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God, Please Save Odessa


By Irene Sulyevich

First published in Landslide Lit(erary) publication on
(Note: on the platform, the writer retains full rights to her story. Reprints, thus, are permitted)

When a war in Ukraine began two weeks ago, I got a lot of calls and messages asking how I feel about this conflict. While appreciating the thoughtfulness and support from random people, I realized that my feelings are not just black and white. Let me try to explain why.

I came from Ukraine more than thirty years ago when the country was still a part of the Soviet Union. My hometown, Odessa — a large port on the Black Sea — has always been cosmopolitan city where many languages coexisted peacefully, including Russian and Ukrainian. We started learning Ukrainian in elementary school, and I was pretty fluent in it, but Russian remained our main language. Nobody asked why. I read both Russian and Ukrainian books, listened and sang beautiful Ukrainian songs, cooked aromatic, mostly Ukrainian dishes and spent time on the beach with a mixed crowd. We were telling jokes in a crazy mix of Russian and Ukrainian slang exploding with completely multinational laughter.

We were one nation — the nation that liberated Eastern Europe in WWII, the nation that lost millions and millions of people and the nation that knew first-hand what it meant to live through the hell of Nazi occupation or the horror of concentration camps.

But everything changed with the collapse of the Soviet Union. Ukraine with its powerful industrial base, major military plants, nuclear stations and huge agricultural complex, was falling apart. There were many reasons, but corruption was the main one. Slowly but surely, Ukraine became one of those poor Eastern European countries where you felt extremely lucky if you got a babysitter job at an emerging Ukrainian oligarch’s house or were able to sign up for a suspicious job abroad through the human trafficking mafia. The gap between rich and poor grew exponentially.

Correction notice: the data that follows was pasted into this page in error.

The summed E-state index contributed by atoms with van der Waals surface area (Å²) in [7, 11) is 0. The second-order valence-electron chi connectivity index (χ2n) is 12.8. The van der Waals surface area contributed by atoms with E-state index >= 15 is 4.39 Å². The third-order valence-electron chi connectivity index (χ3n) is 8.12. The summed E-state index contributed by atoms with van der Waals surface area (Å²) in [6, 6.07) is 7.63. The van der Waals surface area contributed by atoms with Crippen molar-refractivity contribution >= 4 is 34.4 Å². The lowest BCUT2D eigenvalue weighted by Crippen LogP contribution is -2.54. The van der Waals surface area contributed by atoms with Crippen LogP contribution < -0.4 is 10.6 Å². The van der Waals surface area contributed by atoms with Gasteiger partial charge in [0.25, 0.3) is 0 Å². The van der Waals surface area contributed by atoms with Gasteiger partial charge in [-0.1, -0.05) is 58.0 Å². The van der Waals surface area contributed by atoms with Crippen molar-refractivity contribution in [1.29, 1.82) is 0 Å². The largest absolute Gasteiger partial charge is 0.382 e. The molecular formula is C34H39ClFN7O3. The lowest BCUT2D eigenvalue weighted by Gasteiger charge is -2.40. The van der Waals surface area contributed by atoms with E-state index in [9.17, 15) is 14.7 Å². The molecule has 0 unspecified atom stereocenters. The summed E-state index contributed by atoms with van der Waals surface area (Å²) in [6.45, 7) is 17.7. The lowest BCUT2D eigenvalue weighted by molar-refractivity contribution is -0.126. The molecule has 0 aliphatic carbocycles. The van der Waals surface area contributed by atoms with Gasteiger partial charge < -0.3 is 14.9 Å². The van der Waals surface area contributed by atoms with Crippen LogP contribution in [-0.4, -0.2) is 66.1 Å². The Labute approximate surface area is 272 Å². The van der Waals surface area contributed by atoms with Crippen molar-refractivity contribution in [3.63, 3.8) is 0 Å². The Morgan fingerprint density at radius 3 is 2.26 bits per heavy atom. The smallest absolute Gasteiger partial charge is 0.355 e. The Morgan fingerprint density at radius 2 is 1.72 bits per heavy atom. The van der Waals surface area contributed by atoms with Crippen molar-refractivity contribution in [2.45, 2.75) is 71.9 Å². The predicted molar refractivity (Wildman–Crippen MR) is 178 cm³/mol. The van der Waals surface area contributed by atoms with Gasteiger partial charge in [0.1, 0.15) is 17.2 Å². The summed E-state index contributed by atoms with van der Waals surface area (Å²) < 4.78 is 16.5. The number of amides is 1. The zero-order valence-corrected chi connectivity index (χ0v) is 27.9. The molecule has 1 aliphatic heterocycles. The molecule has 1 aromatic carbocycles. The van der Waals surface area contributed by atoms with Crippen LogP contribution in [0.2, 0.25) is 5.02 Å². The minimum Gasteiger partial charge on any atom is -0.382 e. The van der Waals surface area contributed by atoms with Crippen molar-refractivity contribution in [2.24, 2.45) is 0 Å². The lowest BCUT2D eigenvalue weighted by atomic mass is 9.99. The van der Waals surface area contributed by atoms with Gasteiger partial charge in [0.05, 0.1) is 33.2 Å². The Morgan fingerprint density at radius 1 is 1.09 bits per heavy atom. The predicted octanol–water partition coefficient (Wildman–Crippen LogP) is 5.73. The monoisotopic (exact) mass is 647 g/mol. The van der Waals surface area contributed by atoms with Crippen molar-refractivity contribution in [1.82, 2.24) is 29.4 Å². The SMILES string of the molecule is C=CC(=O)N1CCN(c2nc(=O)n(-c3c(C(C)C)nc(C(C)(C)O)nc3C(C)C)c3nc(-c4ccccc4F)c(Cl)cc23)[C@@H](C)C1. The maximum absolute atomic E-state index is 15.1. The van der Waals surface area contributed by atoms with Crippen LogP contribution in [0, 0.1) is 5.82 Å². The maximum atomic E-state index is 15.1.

No wonder that this scenario became a breeding ground for nationalism. I don’t want to go deeply into the roots of the conflict between the pro-Russian part and the rest of Ukraine — we have heard more than enough about it these days. The question is — who do you trust? Unfortunately, it’s almost impossible to find unbiased opinions about this conflict so the only thing you can do is listen to all sides and make your own decision.

I believe Ukraine became an unfortunate victim of much larger conflict between West and Russia that strives to restore a past glory of the former Soviet Union which is the worst nightmare for the West. I also think that diplomatic talk won’t work since the conditions from both sides are unacceptable so the bloodshed will continue.

And this is where I don’t need to listen to any media channels: the images of the refugees were painfully familiar to us since WWII era. Millions and millions women with kids carrying their pitiful belongings, clinging to their cats and dogs, are standing in line in hope to escape no matter where — just away from bombardment of their cities and villages. Who in the right mind would’ve imagined that this would happen in the 21st century? Ethnic cleansing in Europe? Once again?

I am glued to my computer trying to find some news from Odessa. I am proud of my fellow Odessans who in this trying time stay calm doing a great job of collecting food, medicines and other necessities and distributing them to people in needs. I am trying to send money to them through the local Walgreen but it’s closed. The city has been abandoned by those who promised to help and it’s on its own. Who knows for how much longer?

Every morning I anxiously read the headlines. Is it still calm in Odessa? But I know it won’t stay that way for too long. The Russian troops are approaching and will be in the area before we know. I can’t imagine the last breath of my city under their bombardment. The last breath of its beautiful boulevards with old chestnut trees, the last breath of its quiet, old cobblestone streets, the last breath of its greatest in Europe Opera Theater, the last breathe of its golden rocky beaches. The barbarians will bombard the last breath of my memories, my sacred talisman that helped me to survive during our escape from the Soviet Union in the late 80s.

Would they do that? No, they won’t. They won’t be able to do it. I hope for a miracle.

God, please save my city! God, do you hear me?

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